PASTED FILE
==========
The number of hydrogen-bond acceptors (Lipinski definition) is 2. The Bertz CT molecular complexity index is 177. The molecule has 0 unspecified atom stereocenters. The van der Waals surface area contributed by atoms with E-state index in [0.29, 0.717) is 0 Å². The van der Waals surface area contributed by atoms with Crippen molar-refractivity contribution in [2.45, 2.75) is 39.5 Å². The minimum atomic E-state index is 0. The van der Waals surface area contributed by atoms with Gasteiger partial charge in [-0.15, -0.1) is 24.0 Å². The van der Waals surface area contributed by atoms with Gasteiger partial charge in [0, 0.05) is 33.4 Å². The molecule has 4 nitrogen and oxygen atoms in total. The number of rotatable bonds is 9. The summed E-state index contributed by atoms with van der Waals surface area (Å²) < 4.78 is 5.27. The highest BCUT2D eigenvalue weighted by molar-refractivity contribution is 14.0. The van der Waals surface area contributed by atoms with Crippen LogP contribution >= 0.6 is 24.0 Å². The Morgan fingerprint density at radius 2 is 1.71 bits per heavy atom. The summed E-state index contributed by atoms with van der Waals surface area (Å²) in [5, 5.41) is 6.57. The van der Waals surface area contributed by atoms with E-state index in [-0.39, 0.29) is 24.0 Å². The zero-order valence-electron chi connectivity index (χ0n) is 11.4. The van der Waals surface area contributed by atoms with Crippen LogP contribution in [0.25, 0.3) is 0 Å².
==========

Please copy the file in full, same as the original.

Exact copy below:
The number of hydrogen-bond acceptors (Lipinski definition) is 2. The Bertz CT molecular complexity index is 177. The molecule has 0 unspecified atom stereocenters. The van der Waals surface area contributed by atoms with E-state index in [0.29, 0.717) is 0 Å². The van der Waals surface area contributed by atoms with Crippen molar-refractivity contribution in [2.45, 2.75) is 39.5 Å². The minimum atomic E-state index is 0. The van der Waals surface area contributed by atoms with Gasteiger partial charge in [-0.15, -0.1) is 24.0 Å². The van der Waals surface area contributed by atoms with Gasteiger partial charge in [0, 0.05) is 33.4 Å². The molecule has 4 nitrogen and oxygen atoms in total. The number of rotatable bonds is 9. The summed E-state index contributed by atoms with van der Waals surface area (Å²) < 4.78 is 5.27. The highest BCUT2D eigenvalue weighted by molar-refractivity contribution is 14.0. The van der Waals surface area contributed by atoms with Crippen LogP contribution >= 0.6 is 24.0 Å². The Morgan fingerprint density at radius 2 is 1.71 bits per heavy atom. The summed E-state index contributed by atoms with van der Waals surface area (Å²) in [5, 5.41) is 6.57. The van der Waals surface area contributed by atoms with E-state index in [-0.39, 0.29) is 24.0 Å². The zero-order valence-electron chi connectivity index (χ0n) is 11.4. The van der Waals surface area contributed by atoms with Crippen LogP contribution in [0.25, 0.3) is 0 Å².